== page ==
Wright joined the Army in 1942, and in 1945 he married the painter and future ceramicist Patty Ordway, a partnership that would endure the rest of their lives. The Wrights moved their young family to Northern California in 1950, seeking the open-minded ideals that epitomized the Bay Area and which better mirrored their own. They settled in Marin County, and Jack worked as an architectural color consultant while still actively painting. In time the family grew to four sons. In this period he was also making inroads into the art world, having regular shows and exhibitions at such venues as the Walker Art Center and Minneapolis Institute of Art. Then, in 1948 his work was shown at the Betty Parsons Gallery in New York, one of the leading avant-garde galleries of its day.

In 1952 Wright made one of his first pointillist paintings. This would prove to be another crucial moment in his life. Although stylistically it was realistic, this work hinted at the abstraction and spiritual undertones to come. The image of two pieces of fruit sitting alone in front of a vast mountain range evokes the ethereal, almost surreal, weightlessness that would later define his work. The pointillist style would evolve into the large scale abstractions for which he was best known.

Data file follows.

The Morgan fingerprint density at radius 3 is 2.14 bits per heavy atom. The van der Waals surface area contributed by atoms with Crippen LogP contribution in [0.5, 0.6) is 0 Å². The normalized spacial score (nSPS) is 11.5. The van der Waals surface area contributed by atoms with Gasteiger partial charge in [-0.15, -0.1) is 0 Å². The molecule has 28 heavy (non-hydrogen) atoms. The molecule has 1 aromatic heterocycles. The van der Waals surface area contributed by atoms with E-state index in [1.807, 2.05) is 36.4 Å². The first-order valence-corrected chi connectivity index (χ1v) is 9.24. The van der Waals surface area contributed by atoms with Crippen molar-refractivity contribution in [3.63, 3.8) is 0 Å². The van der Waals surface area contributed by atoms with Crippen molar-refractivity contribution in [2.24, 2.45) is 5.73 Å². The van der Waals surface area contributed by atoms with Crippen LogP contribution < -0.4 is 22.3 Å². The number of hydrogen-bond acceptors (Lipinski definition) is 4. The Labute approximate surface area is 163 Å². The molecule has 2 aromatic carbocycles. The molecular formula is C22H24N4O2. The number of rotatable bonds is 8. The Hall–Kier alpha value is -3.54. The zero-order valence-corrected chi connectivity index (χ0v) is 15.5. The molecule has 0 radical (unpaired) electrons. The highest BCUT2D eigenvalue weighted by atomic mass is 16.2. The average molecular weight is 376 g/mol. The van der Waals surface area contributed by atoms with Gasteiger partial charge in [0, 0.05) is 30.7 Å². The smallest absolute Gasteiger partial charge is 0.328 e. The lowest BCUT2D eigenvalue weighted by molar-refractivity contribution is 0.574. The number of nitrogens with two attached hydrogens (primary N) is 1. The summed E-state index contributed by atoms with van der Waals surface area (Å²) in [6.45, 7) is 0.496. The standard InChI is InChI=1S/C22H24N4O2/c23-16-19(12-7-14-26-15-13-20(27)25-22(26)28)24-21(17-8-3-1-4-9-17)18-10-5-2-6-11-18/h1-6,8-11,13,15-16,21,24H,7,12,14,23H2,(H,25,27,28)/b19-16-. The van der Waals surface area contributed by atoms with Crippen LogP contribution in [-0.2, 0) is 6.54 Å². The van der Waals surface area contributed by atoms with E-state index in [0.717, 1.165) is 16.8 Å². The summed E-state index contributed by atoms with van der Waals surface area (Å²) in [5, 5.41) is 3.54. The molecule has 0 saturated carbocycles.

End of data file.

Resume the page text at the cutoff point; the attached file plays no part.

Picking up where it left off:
Another of the pivotal moments in Wright’s growth came in the mid-1950s when he met the English painter Gordon Onslow Ford, who had been one of the original members of the Parisian Surrealists. He had served as an officer in the Royal Navy and came to the United States in 1940 as an emissary of European culture; he was tasked to give a series of lectures on Surrealism at the New School for Social Research in New York, which would prove to have a far reaching effect regarding the transition of the art world from Europe to the United States during World War II. After that he lived in Mexico for several years and finally settled in the Bay Area by 1947. Jack’s relationship with Gordon would influence his work and refine his thinking about art’s purpose and production; he was introduced to lucid dreaming and benefited greatly from Gordon’s immense experience as an artist.